School officials react to Uvalde shooting

May 25—Educators and parents expressed alarm after the mass shooting at a southwest Texas school and the trend of school shootings in recent years.

An 18-year-old gunned down 19 fourth-graders and two teachers behind a barricaded door at Robb Elementary School in the southwestern Texas town of Uvalde on Tuesday. The second deadliest school shooting left school administrators in southeast Oklahoma in shock and wondering how to ensure something similar doesn't happen at their districts.

"Every time that happens your mind goes to 'what are we doing to try to prevent it from happening here?'" Hartshorne Public Schools Superintendent Jason Lindley said.

"It's hard, it's disheartening and it makes me really prayerful that I am where I am and we do what we do," McAlester Public Schools Superintendent Randy Hughes said.

Analysis by the Washington Post shows at least 185 children, educators and other people have been killed in assaults, and another 369 have been injured in school shootings.

The Post analysis states school shootings remain rare, but the 42 that occurred in 2021 were the most since at least 1999. At least 24 acts of gun violence happened on K-12 campuses during the school day this year as of Wednesday.

A gunman killed 20 children, six adults and himself at Sandy Hook Elementary School in Newtown, Connecticut in 2012.

A teenager shot and killed 17 people at Marjory Stoneman Douglas High School in Parkland, Florida, on Feb. 14, 2018. An armed school resource officer remained outside the building during the attack and the suspect initially evaded four police officers and two sheriff's deputies before being arrested at a local restaurant 30 minutes later.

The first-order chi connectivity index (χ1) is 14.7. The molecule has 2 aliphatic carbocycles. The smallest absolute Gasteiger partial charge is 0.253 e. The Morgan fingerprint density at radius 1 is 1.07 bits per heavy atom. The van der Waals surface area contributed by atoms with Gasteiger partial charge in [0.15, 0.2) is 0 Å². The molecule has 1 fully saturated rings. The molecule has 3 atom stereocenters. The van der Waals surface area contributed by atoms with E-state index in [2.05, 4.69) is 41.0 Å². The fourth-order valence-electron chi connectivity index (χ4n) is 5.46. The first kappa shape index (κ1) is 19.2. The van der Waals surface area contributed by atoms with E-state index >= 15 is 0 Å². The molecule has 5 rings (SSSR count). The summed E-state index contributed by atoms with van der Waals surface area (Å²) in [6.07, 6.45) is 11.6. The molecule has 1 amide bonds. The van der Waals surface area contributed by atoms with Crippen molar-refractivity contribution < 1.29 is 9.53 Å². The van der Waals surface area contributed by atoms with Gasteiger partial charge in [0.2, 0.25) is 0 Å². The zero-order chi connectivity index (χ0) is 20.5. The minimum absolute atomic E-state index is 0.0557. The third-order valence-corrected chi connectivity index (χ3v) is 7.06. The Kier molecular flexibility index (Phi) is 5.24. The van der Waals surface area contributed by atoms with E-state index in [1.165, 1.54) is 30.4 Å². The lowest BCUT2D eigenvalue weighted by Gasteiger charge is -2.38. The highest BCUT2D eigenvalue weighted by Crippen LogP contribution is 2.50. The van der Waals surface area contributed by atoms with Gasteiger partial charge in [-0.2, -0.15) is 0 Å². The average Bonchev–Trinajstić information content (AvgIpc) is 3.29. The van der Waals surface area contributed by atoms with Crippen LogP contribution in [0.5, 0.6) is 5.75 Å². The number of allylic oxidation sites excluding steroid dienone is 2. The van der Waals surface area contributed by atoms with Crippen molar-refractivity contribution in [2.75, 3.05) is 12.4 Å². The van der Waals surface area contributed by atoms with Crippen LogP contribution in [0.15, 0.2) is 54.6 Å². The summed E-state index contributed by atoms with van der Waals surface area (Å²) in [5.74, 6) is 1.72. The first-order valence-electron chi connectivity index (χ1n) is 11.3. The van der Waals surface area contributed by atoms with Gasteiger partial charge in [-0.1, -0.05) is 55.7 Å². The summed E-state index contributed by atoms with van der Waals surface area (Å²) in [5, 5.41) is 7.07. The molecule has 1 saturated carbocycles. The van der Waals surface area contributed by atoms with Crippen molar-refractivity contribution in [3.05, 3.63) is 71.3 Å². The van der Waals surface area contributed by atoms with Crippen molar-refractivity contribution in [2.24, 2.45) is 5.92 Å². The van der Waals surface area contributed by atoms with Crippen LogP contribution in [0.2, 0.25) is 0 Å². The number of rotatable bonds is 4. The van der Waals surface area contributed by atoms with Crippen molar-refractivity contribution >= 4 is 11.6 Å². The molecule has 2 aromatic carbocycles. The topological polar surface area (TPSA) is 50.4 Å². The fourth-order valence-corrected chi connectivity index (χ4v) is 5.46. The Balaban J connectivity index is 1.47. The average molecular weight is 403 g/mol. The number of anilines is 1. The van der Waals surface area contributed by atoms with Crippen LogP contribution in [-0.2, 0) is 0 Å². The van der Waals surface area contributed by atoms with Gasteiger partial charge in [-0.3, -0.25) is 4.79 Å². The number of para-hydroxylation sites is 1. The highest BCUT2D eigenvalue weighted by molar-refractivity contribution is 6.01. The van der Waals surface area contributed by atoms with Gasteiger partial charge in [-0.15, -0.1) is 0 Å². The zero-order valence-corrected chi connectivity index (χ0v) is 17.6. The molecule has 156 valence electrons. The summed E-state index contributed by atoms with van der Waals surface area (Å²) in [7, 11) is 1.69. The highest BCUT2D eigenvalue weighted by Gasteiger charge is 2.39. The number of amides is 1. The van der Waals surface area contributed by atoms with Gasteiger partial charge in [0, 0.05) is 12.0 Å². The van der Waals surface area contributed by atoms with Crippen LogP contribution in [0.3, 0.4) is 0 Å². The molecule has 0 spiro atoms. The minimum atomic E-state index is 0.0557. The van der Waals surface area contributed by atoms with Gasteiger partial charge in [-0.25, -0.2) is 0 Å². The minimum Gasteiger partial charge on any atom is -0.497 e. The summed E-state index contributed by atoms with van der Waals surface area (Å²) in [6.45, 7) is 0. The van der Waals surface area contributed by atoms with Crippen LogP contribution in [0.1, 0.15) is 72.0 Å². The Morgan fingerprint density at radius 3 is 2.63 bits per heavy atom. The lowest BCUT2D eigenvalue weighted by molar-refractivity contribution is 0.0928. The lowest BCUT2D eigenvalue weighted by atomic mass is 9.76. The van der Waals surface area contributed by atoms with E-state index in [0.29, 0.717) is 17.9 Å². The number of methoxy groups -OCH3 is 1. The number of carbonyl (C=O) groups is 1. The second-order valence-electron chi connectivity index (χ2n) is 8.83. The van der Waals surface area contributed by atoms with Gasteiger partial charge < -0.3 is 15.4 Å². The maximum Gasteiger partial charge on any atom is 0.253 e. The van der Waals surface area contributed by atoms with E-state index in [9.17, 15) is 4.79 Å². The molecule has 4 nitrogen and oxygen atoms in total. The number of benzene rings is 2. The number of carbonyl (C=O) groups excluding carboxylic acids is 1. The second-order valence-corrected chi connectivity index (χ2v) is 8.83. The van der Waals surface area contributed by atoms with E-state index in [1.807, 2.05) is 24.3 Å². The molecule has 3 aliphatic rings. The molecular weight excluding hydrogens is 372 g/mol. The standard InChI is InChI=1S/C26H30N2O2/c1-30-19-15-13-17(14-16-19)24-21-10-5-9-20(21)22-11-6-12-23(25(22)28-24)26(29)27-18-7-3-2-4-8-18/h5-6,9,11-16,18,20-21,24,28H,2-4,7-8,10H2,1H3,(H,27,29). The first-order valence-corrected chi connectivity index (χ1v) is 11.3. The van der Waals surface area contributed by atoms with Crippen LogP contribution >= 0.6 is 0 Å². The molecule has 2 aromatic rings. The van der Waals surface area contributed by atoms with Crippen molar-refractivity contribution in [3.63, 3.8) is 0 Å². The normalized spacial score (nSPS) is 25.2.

The school shooting in Parkland, Florida motivated school board members at Pittsburg Public Schools to approve a policy allowing teachers to carry handguns.

Hartshorne schools also use a mixture of security guards, school resource officer, and armed teachers, Lindley said.

Lindley said his district installed protective glass, security locks, and limits access to its campuses.

"We're always looking for ways to make our facilities more secure," Lindley said.

Hughes said all exterior doors in the McAlester school district remain locked and only accessible via school-issued badges.

The district added vestibules at each campus entrance so nobody can walk directly into a building without approval.

McAlester schools added multiple cameras across campuses and the district has two campus security officers.

Hughes said the district also added 10 security officers or law enforcement personnel at the high school graduation last weekend.

"We just have to be mindful every day because you can't take anything for granted," Hughes said.

McAlester schools also conduct active shooter drills to help prepare students and staff to follow procedures if the situation arises.

An instructor focuses on the acronym A.L.I.C.E. — which stands for Alert, Lockdown, Inform, Counter, Evacuate — during the drills teaching students and staff survival techniques and escape routes to rally points.

Hughes said an alleged shooting threat in 2019 raised alarm and expedited the process of improving security districtwide.

He said that incident and shootings across the nation since then led officials to increase security officers at school events, but they plan to continue working to improve security.

"We feel like we are safe and we are secure," Hughes said. "But this really opens your really awakened me and it makes us more diligent."

The Associated Press contributed to this report.

Contact Adrian O'Hanlon III at